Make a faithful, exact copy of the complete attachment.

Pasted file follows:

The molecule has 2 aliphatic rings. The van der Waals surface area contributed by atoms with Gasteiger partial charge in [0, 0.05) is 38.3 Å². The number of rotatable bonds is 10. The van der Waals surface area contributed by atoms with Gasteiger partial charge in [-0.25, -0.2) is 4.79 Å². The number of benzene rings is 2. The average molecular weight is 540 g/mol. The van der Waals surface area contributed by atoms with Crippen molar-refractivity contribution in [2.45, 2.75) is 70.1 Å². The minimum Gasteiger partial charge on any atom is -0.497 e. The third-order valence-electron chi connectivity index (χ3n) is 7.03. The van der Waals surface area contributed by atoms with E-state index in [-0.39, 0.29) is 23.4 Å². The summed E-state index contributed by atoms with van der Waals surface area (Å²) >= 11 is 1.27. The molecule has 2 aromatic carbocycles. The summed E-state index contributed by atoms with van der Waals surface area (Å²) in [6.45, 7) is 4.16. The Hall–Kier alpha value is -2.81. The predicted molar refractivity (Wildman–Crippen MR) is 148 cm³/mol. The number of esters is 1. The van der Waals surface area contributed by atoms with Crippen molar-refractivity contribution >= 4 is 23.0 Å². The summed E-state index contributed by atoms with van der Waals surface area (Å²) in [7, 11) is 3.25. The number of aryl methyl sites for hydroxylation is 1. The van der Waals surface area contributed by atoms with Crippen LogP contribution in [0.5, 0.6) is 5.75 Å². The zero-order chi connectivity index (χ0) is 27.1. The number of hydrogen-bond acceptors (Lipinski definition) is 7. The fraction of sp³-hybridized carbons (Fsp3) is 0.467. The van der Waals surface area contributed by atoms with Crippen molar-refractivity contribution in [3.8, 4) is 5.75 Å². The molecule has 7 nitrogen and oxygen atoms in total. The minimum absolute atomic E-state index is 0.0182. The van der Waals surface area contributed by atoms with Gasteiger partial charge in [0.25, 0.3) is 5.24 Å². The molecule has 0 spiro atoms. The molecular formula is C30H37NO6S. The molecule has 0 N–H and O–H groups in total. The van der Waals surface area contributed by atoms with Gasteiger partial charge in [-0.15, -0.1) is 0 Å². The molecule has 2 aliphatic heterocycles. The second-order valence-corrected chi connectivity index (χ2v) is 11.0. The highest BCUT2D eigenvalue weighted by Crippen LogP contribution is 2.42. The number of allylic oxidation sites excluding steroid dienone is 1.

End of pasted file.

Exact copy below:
The molecule has 2 aliphatic rings. The van der Waals surface area contributed by atoms with Gasteiger partial charge in [0, 0.05) is 38.3 Å². The number of rotatable bonds is 10. The van der Waals surface area contributed by atoms with Gasteiger partial charge in [-0.25, -0.2) is 4.79 Å². The number of benzene rings is 2. The average molecular weight is 540 g/mol. The van der Waals surface area contributed by atoms with Crippen molar-refractivity contribution in [2.45, 2.75) is 70.1 Å². The minimum Gasteiger partial charge on any atom is -0.497 e. The third-order valence-electron chi connectivity index (χ3n) is 7.03. The van der Waals surface area contributed by atoms with E-state index in [-0.39, 0.29) is 23.4 Å². The summed E-state index contributed by atoms with van der Waals surface area (Å²) >= 11 is 1.27. The molecule has 2 aromatic carbocycles. The summed E-state index contributed by atoms with van der Waals surface area (Å²) in [6.45, 7) is 4.16. The Hall–Kier alpha value is -2.81. The predicted molar refractivity (Wildman–Crippen MR) is 148 cm³/mol. The number of esters is 1. The van der Waals surface area contributed by atoms with Crippen molar-refractivity contribution >= 4 is 23.0 Å². The summed E-state index contributed by atoms with van der Waals surface area (Å²) in [7, 11) is 3.25. The number of aryl methyl sites for hydroxylation is 1. The van der Waals surface area contributed by atoms with Crippen LogP contribution in [0.5, 0.6) is 5.75 Å². The zero-order chi connectivity index (χ0) is 27.1. The number of hydrogen-bond acceptors (Lipinski definition) is 7. The fraction of sp³-hybridized carbons (Fsp3) is 0.467. The van der Waals surface area contributed by atoms with Crippen molar-refractivity contribution in [3.8, 4) is 5.75 Å². The molecule has 7 nitrogen and oxygen atoms in total. The minimum absolute atomic E-state index is 0.0182. The van der Waals surface area contributed by atoms with Gasteiger partial charge in [0.25, 0.3) is 5.24 Å². The molecule has 0 spiro atoms. The molecular formula is C30H37NO6S. The molecule has 0 N–H and O–H groups in total. The van der Waals surface area contributed by atoms with Gasteiger partial charge in [-0.15, -0.1) is 0 Å². The molecule has 2 aliphatic heterocycles. The second-order valence-corrected chi connectivity index (χ2v) is 11.0. The highest BCUT2D eigenvalue weighted by Crippen LogP contribution is 2.42. The number of allylic oxidation sites excluding steroid dienone is 1.